With the righteous success that certain filmmakers of color have found this past year (you had already won in our hearts, Moonlight, and it’s so nice to have it confirmed), it’s easy to forget exactly how heavily the deck is stacked against marginalized people in Hollywood and the rest of the cinematic world.

According to the Directors Guild of America, just 12.5 percent of working directors who released a feature across 2013 and 2014 were people of color (out of a sample size of 376 released features), and just 1.6 percent of that already astonishingly low number were directed by women of color. Hell, only one woman has ever won a Best Director Oscar, out of a total of four who have been nominated in the entire 90-year history of the Academy. An African-American woman has never been nominated.

Needless to say, representation is a tremendous issue, but you have an opportunity to elevate and magnify the work of some incredible artists this week at The Brattle. In conjunction with the Roxbury International Film Festival and The Color of Film, the Cambridge theater is putting on a new repertoire series, “In Our View,” highlighting the underseen directorial works of African-American women.

Starting Thursday (December 8) with Ava Duvernay’s utterly stunning Selma, there’ll roughly be a week featuring some of the most interesting cinema you’ll watch all year. For instance, on December 9, you’ll have the chance to see a double feature of Gina Prince-Bythewood’s Love and Basketball (which, honestly, should be reason enough for you to get out there) and her later work, the drastically underseen Beyond the Lights, which was one of the best movies of 2014. There’s Dee Rees’ 2011 feature Pariah, about a lesbian teenager coming to terms with her sexuality despite her parents’ objections, and it is essential viewing if you liked her most recent work, the incredible Mudbound.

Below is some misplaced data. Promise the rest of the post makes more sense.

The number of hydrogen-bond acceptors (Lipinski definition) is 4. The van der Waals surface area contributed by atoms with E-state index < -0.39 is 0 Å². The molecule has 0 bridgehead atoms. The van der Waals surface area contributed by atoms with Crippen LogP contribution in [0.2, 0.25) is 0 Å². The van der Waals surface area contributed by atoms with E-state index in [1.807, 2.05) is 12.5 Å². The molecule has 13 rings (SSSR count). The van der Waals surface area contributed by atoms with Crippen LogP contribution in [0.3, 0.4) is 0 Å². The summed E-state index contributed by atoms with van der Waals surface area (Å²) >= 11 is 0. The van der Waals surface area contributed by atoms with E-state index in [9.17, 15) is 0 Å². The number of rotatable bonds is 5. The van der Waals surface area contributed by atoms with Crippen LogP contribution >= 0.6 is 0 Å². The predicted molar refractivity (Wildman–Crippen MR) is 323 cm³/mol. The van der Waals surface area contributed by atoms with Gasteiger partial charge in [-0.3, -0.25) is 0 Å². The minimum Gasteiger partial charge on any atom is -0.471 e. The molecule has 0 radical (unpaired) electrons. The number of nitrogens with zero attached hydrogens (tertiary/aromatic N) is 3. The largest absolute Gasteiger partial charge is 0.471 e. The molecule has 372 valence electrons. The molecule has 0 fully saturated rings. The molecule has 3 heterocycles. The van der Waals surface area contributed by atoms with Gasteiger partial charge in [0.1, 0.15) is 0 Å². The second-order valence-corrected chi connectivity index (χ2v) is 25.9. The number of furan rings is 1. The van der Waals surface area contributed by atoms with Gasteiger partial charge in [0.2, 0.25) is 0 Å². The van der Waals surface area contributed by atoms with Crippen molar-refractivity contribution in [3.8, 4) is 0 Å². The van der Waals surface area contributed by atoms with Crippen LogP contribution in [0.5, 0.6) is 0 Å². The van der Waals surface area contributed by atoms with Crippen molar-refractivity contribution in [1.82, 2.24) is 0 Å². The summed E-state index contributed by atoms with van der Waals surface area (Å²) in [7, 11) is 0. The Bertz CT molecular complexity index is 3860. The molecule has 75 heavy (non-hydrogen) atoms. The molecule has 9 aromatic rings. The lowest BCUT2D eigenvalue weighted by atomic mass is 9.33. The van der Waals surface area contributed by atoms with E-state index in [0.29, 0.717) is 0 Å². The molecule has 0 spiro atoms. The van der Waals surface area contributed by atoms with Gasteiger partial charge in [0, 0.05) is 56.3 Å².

After that we get to my personal favorite double feature of the week on December 12, which has both Kasi Lemmons’ absolutely entertaining and wonderful Don Cheadle spotlight, Talk to Me, a biopic about D.C. radio host “Petey” Greene and her tremendously bizarre Caveman’s Valentine, which if you haven’t seen, you really should.

It’s about a homeless and schizophrenic Samuel L. Jackson trying to solve a murder case to regain the trust of his estranged daughter, a police officer assigned to the case. It was a fixture back in the heyday of the Sundance Channel, and it’s nice to see it getting the big-screen tribute that it deserves. Finally, the whole thing wraps up on December 14, with an extremely rare screening of the Boston-set, Kerry Washington-starring Lift (directed by DeMane Davis), in which Washington plays a professional shoplifter who turns to crime to get away from her dysfunctional family. It was shot in Roxbury, too, so it’s an awesome glimpse into turn-of-the-century Boston life as well.

That’s a cursory summation of the films showing this week. There are plenty of other options as well throughout the series, and you should check the Brattle’s calendar for the full list of titles. So, don’t fuck this up, y’all. Go out and celebrate these filmmakers now and buy tickets to their movies when they come out, because things have got to change.

IN OUR VIEW :: Friday, December 8 through Thursday, December 14 at The Brattle Theatre, 40 Brattle St. in Cambridge, MA :: Various times, all ages, $13 for the public and $11 for Brattle members :: Advance tickets :: Beyond the Lights still provided by moviestillsdb.

 

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